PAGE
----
Best Books I Read in 2013

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2013 was not a huge reading year for me in terms of academic learning given most of it was spent preparing to move out of the country and the other half was spent learning to live and work in another country.  More of my energies have gone to life management and adjustments and my new role as IGSL faculty has required me to invest all of my creative energies into teaching various classes for the first time.

That being said, 2013 was a year where I read fewer books than normal yet there was some quality and depth to several of them.  Here’s the top 5 that impacted me this past year along with some honorable mentions. I’ll be blogging more in detail on some of them as time allows as I get back into my blogging rhythm.

The short version (with brief reflections to be done further down)

The Prophets by Abraham Heschel, Misreading Scripture through Western Eyes by E. Randolph Richards and Brandon J. O’Brien, Prototype by Jonathan Martin, When Helping Hurts Steve Corbett & Brian Fikkert , Leading Cross-Culturally by Sherwood Lingenfelter, and then Deepening the Soul for Justice by Bethany Hoang

Top 5 Books of 2013

1. The Prophets (Part 1) by Abraham Heschel – I’ll confess I’m not finished with this.  But because it’s so long (650 pgs) and so dense and challenging to read, I am going to give myself credit for the first half of the book which is more quantity and quality than most academic books already.  It’s a study of the Old Testament prophets that is one of the deepest and most profound of anything I’ve read.  I could highlight most of the book and I’ve been left amazed and deep in thought frequently.  It’s a Biblical studies book, a theology book, a philosophy book, and a social ethics book all rolled into one.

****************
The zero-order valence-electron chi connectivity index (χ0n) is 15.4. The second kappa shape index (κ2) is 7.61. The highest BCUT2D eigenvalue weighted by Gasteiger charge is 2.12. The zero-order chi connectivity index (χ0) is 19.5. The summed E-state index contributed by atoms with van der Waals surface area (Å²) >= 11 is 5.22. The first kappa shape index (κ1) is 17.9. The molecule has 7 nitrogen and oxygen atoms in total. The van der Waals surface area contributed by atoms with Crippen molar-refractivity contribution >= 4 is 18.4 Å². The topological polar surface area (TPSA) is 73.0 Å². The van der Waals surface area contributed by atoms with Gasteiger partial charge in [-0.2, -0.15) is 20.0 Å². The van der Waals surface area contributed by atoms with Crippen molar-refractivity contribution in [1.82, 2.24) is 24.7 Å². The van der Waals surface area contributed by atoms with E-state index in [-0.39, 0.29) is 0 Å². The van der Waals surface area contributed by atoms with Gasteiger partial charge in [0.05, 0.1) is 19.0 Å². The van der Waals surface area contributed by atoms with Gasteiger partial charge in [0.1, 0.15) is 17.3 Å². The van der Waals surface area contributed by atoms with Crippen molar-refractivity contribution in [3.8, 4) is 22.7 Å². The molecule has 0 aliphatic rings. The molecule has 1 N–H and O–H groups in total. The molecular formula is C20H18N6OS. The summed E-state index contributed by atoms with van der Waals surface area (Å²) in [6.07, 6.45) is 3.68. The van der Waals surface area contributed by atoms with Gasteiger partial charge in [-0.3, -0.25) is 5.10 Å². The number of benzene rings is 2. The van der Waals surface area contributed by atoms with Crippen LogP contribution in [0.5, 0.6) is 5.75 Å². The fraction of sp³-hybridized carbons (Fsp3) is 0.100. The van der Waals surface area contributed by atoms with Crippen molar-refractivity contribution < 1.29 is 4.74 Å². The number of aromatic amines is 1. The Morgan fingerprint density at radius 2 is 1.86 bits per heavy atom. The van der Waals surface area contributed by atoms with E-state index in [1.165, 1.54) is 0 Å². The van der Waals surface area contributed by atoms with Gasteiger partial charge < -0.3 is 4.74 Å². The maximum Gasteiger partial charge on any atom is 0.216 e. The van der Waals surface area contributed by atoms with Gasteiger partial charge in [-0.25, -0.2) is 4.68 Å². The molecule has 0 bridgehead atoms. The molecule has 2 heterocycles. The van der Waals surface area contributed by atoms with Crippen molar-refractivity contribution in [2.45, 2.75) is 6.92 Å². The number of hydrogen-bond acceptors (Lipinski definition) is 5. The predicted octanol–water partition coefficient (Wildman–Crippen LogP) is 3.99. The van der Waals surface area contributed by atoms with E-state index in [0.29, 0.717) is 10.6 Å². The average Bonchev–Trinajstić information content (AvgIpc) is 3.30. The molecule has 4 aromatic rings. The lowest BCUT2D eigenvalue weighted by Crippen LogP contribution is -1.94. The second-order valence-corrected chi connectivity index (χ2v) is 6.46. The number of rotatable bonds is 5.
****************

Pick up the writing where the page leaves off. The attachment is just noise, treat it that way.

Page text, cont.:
My attempts to capture the book will fall short, but it’s becoming one of my top 5 books of all time in its impact on me and it’s deepened my worship of God as well as given even more clarity to what God calls His people to in terms of relationship and in terms of social responsibility.  Beyond being a book about the prophets, it is a book that is itself very prophetic in its articulation of the God of the prophets and the dynamics of discipleship in community and in social context.   If you have the determination and resolve and motivation – I recommend it fully!

2. Misreading Scripture Through Western Eyes by E. Randolph Richards and Brandon J. O’Brien – This was perhaps the most immediately helpful book this year as I read it while adjusting to a new culture in which I am living amidst and ministering to people and leaders from over 20 countries, all eastern.  It doesn’t provide black and white solutions to all the west v. east tensions, nor should it.  But it highlights the tensions really well with great real life examples and solid exegesis.

It’s a phenomenal resource as a western thinker and leader to continue looking at what assumptions I may bring to my study of the Scriptures. If you have a western orientation and want to expand your mind and the way you think about the Scriptures, I encourage you to check this out.  In fact, I would require all western leaders in my organization to read this as part of their new staff training.

3. Prototype by Jonathan Martin – I came across Jonathan Martin’s blog a while ago randomly, I think through a retweeted blog post related to reflections on The Girl With the Dragon Tattoo.  I was struck by the authenticity and depth by that post and others that I was motivated to read this initial book by Martin when it came out.  I took a break halfway through with my move to the Philippines, but sometimes you read an author’s words and it’s life giving because it captures exactly what you are fighting for, what you teach, and what you advocate for. This was such a book for me.